Written by: Bryce Hooper, Application Engineer
The best thing I could hear when I was a designer was “It’s just like this – but with a minor change”. Copying and modifying existing designs should be easy. Thanks to PDM, it’s very easy to duplicate and rename our data before we begin our modifications.
We do this with a tool called “Copy Tree”. Copy Tree is available in both PDM Standard and Professional, though there are some changes in the dialog between the versions as we’ll point out where necessary.
If we are familiar with SOLIDWORKS, we should also be familiar with Pack and Go. The Copy Tree tool is similar in its function, with some stark differences as well. The most important is that Pack and Go isn’t aware of the vault. If your files are in a vault – Pack and Go is not the tool for you.
So our files are in the vault, and we want to make a copy to work on a new set of files. Where do we begin? We start by selecting the top most file (The assembly or drawing in most cases) and going to Tools > Copy Tree to open the dialog.
From the resulting screen, we have a whole host of options for our copy. We’ll cover the most vital parts.
On the top of the window you will find a field labeled “Default Destination”. This will be the new home for your files when we are finished. If we give this a location that doesn’t exist, it will create the folder if able.
Once we have that selected, we can decide which files we want to copy. If only certain files are going to change, we can leave the originals where they are and reference them. We do this by unchecking the “Copy” column in the lower portion of the window.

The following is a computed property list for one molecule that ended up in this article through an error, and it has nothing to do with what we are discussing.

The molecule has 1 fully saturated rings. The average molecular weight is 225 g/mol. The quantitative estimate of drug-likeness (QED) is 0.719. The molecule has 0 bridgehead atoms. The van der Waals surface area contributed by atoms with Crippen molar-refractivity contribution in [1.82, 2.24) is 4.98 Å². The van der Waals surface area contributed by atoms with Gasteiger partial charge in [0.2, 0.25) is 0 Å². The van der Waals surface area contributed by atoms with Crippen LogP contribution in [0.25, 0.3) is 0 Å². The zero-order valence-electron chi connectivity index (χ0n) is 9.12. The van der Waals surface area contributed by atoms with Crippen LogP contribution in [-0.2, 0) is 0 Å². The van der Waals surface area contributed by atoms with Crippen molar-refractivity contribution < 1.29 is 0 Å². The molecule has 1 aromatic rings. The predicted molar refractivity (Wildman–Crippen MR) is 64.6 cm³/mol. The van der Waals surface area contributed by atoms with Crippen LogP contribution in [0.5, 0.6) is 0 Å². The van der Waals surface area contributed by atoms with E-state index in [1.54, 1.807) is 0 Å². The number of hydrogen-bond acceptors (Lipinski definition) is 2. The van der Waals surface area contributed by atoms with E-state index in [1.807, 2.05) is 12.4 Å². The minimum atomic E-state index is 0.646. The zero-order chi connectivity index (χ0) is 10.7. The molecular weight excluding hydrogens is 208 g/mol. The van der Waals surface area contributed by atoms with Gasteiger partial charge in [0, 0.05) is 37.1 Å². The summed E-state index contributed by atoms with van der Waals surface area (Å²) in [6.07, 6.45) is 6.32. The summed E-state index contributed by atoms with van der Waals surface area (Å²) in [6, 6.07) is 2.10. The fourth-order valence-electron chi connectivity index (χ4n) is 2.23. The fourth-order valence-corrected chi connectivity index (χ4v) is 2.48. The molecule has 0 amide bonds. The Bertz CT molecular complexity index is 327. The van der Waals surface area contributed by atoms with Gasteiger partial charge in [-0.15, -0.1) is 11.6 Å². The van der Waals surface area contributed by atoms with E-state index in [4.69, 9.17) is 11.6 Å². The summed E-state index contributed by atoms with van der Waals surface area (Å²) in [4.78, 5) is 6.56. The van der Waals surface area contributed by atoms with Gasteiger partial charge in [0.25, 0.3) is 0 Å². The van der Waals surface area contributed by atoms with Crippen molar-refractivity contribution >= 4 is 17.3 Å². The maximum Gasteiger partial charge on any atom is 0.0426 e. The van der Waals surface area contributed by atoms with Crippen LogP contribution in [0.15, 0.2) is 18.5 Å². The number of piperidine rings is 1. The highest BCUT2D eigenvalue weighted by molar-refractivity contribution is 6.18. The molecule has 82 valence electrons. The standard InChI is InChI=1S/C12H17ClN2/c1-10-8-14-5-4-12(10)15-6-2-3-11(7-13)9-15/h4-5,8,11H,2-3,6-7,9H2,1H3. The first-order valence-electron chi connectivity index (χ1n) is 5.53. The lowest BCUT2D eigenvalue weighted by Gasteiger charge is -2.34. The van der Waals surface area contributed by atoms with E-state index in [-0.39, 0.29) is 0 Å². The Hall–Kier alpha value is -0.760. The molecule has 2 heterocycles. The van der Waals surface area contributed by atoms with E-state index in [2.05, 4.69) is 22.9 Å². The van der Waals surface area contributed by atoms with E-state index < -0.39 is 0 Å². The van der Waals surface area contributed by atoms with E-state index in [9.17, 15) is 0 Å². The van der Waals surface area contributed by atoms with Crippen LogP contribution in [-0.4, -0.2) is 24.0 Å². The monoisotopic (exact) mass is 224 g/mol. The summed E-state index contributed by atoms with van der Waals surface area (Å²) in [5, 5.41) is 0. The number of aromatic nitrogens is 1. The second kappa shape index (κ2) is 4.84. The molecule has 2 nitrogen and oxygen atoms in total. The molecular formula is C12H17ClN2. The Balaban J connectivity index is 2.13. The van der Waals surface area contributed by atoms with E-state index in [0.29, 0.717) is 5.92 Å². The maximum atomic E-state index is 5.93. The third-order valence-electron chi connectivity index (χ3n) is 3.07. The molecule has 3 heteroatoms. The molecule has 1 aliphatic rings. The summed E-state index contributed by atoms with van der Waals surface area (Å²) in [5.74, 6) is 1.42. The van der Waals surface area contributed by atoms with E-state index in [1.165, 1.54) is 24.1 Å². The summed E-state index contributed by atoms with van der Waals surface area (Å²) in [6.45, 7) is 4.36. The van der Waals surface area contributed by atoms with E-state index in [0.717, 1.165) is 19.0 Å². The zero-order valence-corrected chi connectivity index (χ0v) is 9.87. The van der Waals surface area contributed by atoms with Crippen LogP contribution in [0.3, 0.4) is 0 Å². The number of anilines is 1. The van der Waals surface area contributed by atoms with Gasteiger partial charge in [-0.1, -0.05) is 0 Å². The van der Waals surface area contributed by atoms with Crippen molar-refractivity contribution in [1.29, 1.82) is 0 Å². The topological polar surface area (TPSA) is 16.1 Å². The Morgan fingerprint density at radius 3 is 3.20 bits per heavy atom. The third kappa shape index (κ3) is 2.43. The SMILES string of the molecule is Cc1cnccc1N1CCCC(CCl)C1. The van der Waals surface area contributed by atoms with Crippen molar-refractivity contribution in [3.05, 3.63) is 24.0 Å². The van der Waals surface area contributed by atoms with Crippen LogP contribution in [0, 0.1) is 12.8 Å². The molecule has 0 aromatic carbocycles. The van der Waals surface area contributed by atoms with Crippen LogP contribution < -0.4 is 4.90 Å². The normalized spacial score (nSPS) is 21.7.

Additionally, if we decide that we also want to copy drawings, or simulation data, we can by checking the appropriate boxes. We can also choose how we want to copy these files and what versions we want. If we are intending on copying a file as it was originally checked into the vault, we can use the “Referenced” version by setting the appropriate option. If we would like to mimic our Pack and Go options, we could also package our files into a zip. As long as we haven’t done that, we can proceed to configure some more options.
For all files that we have selected, we can further specify paths and file names for PDM to handle. In small assemblies, it may not be so difficult to rename files individually. In larger lists, it may be more beneficial to do something like adding a prefix/suffix to the filenames or (in PDM Pro) replace them with new serial numbers. When we do this, all affected files will highlight yellow. Further, if we had some other text in the file names that needs to be replaced, we do so here as well. Each of these functions can be done on a global or individual level so don’t feel corralled into using one method or another. You could use all of them if so inclined. In this case it may also be beneficial to familiarize yourself with the display filter to show only specific components or file types. The possibilities here are endless.
The final option to basic operation is to simply check the files in automatically as the wizard finishes. If we decide to do this, we can also decide to what comment we would like to add as these files check in.
Clicking the Copy button will start the wizard and proceed to copy our parts.
Once it finishes, we can modify our new parts and get our work done faster than a complete redesign. Nothing beats using existing data to get your work done ahead of schedule, so keep this in mind as a good way to reuse your data.